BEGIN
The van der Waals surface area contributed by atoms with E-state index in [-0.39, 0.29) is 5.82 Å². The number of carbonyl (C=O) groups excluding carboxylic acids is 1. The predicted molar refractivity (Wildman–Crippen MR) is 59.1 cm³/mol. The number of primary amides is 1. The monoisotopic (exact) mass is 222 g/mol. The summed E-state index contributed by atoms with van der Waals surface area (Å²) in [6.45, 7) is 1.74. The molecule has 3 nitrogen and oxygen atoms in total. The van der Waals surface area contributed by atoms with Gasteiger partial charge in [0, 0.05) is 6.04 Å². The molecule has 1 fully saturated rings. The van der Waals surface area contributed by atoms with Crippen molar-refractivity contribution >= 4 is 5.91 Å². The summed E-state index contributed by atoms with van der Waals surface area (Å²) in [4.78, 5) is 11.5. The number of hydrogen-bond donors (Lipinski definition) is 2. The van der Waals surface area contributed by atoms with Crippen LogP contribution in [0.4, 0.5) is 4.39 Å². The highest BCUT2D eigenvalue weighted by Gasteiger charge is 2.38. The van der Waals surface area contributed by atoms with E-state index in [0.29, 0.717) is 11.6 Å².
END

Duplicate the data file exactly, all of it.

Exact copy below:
The van der Waals surface area contributed by atoms with E-state index in [-0.39, 0.29) is 5.82 Å². The number of carbonyl (C=O) groups excluding carboxylic acids is 1. The predicted molar refractivity (Wildman–Crippen MR) is 59.1 cm³/mol. The number of primary amides is 1. The monoisotopic (exact) mass is 222 g/mol. The summed E-state index contributed by atoms with van der Waals surface area (Å²) in [6.45, 7) is 1.74. The molecule has 3 nitrogen and oxygen atoms in total. The van der Waals surface area contributed by atoms with Gasteiger partial charge in [0, 0.05) is 6.04 Å². The molecule has 1 fully saturated rings. The van der Waals surface area contributed by atoms with Crippen molar-refractivity contribution >= 4 is 5.91 Å². The summed E-state index contributed by atoms with van der Waals surface area (Å²) in [4.78, 5) is 11.5. The number of hydrogen-bond donors (Lipinski definition) is 2. The van der Waals surface area contributed by atoms with Crippen LogP contribution in [0.4, 0.5) is 4.39 Å². The highest BCUT2D eigenvalue weighted by Gasteiger charge is 2.38. The van der Waals surface area contributed by atoms with E-state index in [0.29, 0.717) is 11.6 Å².